CMC Magazine December 1, 1995 / Page 12
by Lisa Schmeiser (firstname.lastname@example.org)
"My definition of a free society is a society where it is safe to be unpopular."-- Adlai Stevenson
Few groups in America are less popular than white separatists. The name itself evokes images of white-sheeted rednecks with IQs in the single-digit range, or fanatically religious Idahoan homesteaders who shoot first, ask questions later. So what are white separatists doing on the World Wide Web, a medium once called the "last bastion of socialism," and known more for liberal philosophy than a commitment to the Ten Commandments?
Examining the question, "what are white separatists doing here?" in a computer-mediated context, what are a group of people who define identity in terms of black and white, doing recruiting in a forum where identities can be created and discarded with a few keystrokes? According to the Reverend R., maintainer of the Christian Identity Web site, worrying about the identity--racial or otherwise--of an email respondent isn't necessary. "It's highly unlikely someone will order one hundred dollars worth of outreach leaflets if they are not someone genuinely interested in our cause and in helping us out. Most people in the Nationalist movement and Christian Identity movement don't worry too much about anonymity."
Reverend R. sees his site as a weapon for the "battle" for a White Christian nation. Throughout his interview, he referred to the Christian Identity's mission as that of a resistance movement trying to spread its message despite an oppressive regime: "we are in fact working to change race relations and eliminate the status quo which harms everyone involved."
According to Umberto Eco, that rhetoric is typical of many ur-fascist movements; one of the tools for recruiting members is to imply exclusive membership in a morally correct group. White Nationalist groups rely on moral exclusivity for their identity; the Web sites are peppered with phrases like, "if our presence stirs up that much hatred in the hearts of non-Whites, then the only sensible course of action is to separate ourselves from them." Among the Christian Identity's doctrine: " By banding together in pro-White, pro-life, pro-family, pro-Christian groups we can eliminate much of the evil in this world."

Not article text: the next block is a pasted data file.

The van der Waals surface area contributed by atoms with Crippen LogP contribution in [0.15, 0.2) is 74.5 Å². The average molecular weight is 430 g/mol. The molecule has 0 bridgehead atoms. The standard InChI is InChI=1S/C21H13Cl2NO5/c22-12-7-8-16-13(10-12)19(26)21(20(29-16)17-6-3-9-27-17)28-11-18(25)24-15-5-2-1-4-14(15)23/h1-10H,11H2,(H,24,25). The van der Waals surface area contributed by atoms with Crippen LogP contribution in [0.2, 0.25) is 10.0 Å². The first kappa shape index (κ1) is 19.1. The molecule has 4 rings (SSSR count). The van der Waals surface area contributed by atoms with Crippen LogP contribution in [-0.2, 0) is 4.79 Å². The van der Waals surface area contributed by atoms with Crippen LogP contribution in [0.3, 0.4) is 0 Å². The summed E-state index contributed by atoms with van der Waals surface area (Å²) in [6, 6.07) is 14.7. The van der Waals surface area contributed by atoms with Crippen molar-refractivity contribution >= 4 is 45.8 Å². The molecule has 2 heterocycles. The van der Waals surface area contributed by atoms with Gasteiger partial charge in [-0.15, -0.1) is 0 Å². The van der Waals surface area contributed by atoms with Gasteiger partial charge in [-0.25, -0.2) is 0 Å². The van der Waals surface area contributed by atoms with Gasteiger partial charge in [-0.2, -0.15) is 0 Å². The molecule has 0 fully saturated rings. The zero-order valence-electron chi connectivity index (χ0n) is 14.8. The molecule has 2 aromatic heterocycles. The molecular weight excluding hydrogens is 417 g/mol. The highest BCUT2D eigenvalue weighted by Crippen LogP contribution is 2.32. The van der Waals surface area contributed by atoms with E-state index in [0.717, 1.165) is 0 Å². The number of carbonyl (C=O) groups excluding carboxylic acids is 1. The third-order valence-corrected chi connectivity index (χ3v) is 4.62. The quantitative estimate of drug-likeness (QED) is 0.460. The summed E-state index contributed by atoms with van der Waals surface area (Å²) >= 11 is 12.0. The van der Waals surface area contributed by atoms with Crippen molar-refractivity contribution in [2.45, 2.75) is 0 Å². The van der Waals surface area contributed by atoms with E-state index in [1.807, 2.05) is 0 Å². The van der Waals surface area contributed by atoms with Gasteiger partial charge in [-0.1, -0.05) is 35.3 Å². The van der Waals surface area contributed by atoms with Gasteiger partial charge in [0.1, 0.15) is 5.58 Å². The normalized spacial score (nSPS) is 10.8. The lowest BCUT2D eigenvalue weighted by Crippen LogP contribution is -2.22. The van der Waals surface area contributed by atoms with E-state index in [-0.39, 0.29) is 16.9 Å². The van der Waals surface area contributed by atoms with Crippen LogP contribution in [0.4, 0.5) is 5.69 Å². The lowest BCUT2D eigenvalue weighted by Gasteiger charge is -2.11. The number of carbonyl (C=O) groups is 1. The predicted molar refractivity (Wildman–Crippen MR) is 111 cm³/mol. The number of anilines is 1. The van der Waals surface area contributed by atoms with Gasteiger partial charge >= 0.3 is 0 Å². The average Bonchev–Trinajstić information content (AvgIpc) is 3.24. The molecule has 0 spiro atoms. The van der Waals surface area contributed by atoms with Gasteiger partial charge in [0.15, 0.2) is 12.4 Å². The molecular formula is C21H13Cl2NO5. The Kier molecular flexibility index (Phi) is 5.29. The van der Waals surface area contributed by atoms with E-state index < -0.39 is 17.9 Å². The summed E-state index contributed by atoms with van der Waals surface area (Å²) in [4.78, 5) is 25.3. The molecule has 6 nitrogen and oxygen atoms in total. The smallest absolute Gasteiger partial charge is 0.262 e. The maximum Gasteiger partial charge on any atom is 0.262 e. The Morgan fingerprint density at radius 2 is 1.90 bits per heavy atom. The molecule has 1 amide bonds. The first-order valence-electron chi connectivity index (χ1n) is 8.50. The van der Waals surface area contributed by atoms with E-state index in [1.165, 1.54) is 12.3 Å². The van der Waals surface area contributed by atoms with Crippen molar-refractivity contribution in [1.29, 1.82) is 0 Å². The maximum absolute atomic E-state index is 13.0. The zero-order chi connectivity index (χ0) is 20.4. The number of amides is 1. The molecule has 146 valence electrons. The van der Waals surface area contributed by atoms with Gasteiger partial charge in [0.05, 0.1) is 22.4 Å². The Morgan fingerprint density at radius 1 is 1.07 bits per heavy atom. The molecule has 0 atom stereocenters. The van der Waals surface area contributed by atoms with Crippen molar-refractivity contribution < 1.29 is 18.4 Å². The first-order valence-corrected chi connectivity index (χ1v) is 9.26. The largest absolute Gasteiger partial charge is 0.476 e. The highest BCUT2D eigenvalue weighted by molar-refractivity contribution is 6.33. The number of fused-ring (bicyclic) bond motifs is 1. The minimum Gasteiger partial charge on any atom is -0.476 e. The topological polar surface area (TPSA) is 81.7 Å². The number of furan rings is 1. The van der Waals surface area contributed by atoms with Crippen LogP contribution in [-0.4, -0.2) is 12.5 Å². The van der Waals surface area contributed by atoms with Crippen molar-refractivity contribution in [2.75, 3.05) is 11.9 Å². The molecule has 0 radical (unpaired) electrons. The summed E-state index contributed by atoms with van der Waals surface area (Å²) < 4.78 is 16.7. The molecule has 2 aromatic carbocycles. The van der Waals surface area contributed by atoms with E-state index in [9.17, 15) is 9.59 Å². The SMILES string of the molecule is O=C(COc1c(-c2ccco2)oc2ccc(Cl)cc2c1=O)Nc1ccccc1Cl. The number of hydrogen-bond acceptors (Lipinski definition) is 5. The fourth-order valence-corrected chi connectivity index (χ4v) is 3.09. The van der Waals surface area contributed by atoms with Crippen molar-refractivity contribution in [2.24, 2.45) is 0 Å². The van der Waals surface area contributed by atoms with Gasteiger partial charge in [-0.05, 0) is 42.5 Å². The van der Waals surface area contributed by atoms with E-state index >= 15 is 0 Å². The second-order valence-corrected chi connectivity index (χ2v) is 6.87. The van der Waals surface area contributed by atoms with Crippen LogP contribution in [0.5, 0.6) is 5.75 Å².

"Some are people who have believed this way but never been actively involved in the cause--and are now seeking to become more dedicated to the struggle for our Race and our Faith. Then there are those who actually had their views formed in part due to our web campaign."
Ryan Wilson, one-time member of the United States of America Nationalist Party, who decries the current White Nationalist movement as "misfits and dregs ... lowest of the common folk in our society" felt that R.'s site is a symbol for the future of the White Nationalist Movement: "Technology is the key to reach the masses of people, but will the people stand up? The use of the Internet will bring many of our more educated people together in order to form strong leadership alliances."
The Internet has turbo-charged old tools for Separatist adherents. By creating a virtual world whose real-life counterpart is estimated to be twenty-five years in the future, these movements can gain followers in new ways, and continue to publish articles, manifestos and other writings historically associated with "resistance" movements.
The electronic medium may even be acting in a way not possible since the penny dreadfuls; without a censoring editor, the option of changing channels, or any other kind of editorial context, the communicators gain the advantage of being a "sole" voice of authority, thus strengthening the credibility of their work.
The propaganda value of the Web is its biggest appeal to Christian Identity. Because the contents of the Web are largely self-published, Separatist groups have the limited ability to control the medium and deliver their message undiluted. In his resistance rhetoric, R. claims to be electronically smuggling his writings to countries where white nationalism is outlawed; he does not say where these writings are illegal.
The converse of an independently published manifesto is that of a self-selecting audience. This translates, in Eco's words as "selective populism." By seeking and responding to these manifestos, 'Net surfers are offering Separatist organizers a mandate to be translated as the will of the people.
Reverend R. reinforces Eco's contention, saying, "When someone in South Africa says they heard about our web site from a friend who gave them a copy of our newsletter, it is clear the message is getting out. There's no stopping us now."
Lisa Schmeiser is a master's degree candidate with the Department of Language, Literature, and Communication at Rennselaer Polytechnic Institute, in Troy, New York.
Copyright © 1995 by Lisa Schmeiser. All Rights Reserved.
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